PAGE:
There were three swap categories in the interest rate and credit asset classes, which contained less than 30 transaction records that would meet the definition of publicly reportable swap transaction. For these swap categories, the Commission is proposing to use the lowest appropriate minimum block size for their respective asset classes based on the respective data set. The three swap categories are: (1) Interest rate swap category major currency/30 years +; (2) interest rate swap category non-major currency/30 years +; and (3) CDS index swap category 350 bps/six-to-eight years and six months. If the Commission were to use the proposed 67-percent notional calculation method, then two of the three swap categories would have resulted in appropriate minimum block sizes higher than those proposed. The remaining swap category contained no data.

The proposed 67-percent notional amount calculation is intended to ensure that within a swap category, approximately two-thirds of the sum total of all notional amounts are reported on a real-time basis. Thus, this approach would ensure that market participants have a timely view of a substantial portion of swap transaction and pricing data to assist them in determining, inter alia, the competitive price for swaps within a relevant swap category. The Commission anticipates that enhanced price transparency would encourage market participants to provide liquidity (e.g., through the posting of bids and offers), particularly when transaction prices moves away from the competitive price. The Commission also anticipates that enhanced price transparency thereby would improve market integrity and price discovery, while also reducing information asymmetries enjoyed by market makers in predominately opaque swap markets.[193]

In the Commission's view, using the proposed 67-percent notional amount calculation also would minimize the potential impact of real-time public reporting on liquidity risk. The Commission views this calculation methodology as an incremental approach to achieve real-time price transparency in swap markets. The Commission believes that its methodology represents a more tailored and incremental step (relative to the approach set out in the Initial Proposal) towards achieving the goal of “a vast majority” of swap transactions becoming subject to real-time public reporting.[194]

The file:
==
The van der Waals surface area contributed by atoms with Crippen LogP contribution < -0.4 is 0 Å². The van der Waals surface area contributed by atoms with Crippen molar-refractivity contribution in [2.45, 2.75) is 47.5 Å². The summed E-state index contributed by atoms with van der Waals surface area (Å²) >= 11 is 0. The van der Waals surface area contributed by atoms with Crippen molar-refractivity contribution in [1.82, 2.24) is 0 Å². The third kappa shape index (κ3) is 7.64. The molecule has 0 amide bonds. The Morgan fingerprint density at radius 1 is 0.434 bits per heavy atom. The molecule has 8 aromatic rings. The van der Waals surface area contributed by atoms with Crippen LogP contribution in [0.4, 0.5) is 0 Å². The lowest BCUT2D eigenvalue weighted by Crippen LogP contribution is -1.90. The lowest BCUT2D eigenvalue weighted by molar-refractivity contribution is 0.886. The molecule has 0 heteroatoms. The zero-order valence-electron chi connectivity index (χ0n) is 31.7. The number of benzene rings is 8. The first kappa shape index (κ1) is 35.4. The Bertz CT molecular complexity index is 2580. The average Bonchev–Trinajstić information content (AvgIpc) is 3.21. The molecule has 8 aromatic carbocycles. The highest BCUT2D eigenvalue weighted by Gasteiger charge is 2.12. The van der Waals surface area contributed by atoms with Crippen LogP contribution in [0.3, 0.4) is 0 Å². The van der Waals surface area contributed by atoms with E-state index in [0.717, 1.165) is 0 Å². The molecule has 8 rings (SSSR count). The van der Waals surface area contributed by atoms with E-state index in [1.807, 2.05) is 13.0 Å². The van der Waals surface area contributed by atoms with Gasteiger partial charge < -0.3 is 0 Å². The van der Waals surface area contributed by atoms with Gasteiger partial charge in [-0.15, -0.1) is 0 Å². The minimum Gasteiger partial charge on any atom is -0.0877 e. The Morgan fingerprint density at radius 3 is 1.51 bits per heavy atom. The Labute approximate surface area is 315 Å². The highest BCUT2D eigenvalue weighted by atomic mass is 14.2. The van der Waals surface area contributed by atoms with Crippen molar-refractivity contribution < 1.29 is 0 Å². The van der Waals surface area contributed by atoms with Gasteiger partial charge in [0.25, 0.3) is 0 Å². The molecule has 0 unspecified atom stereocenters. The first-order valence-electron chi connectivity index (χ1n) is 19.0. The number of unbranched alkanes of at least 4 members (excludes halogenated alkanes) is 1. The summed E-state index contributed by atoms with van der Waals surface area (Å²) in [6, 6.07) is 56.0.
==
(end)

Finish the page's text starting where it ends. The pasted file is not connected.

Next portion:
As noted above, CEA section 2(a)(13)(E)(iv) directs the Commission to take into account whether the public disclosure of swap transaction and pricing data “will materially reduce market liquidity.” [195] If market participants reach the conclusion that the Commission has set appropriate minimum block sizes for a specific swap category in a way that will materially reduce market liquidity, then those participants are encouraged to submit data in support their conclusion. In response to such a submission, the Commission has the legal authority to take action by rule or order to mitigate the potential effects on market liquidity with respect to swaps in that swap category. In addition, if through its own surveillance of swaps market activity, the Commission becomes aware that an appropriate minimum block size would reduce market liquidity for a specific swap category, then under those circumstances the Commission may exercise its legal authority to take action by rule or order to mitigate the potential effects on marketing liquidity with respect to swaps in that swap category.

As referenced above, the Commission is proposing to amend § 43.2 of the Commission's regulations to define the term “trimmed data set” as a data set that has had extraordinarily large notional transactions removed by transforming the data into a logarithm with a base of ten (Log10), computing the mean, and excluding transactions that are beyond four standard deviations above the mean. Proposed § 43.6(c) uses this term in connection with the calculations that the Commission would undertake in determining appropriate minimum block sizes and cap sizes.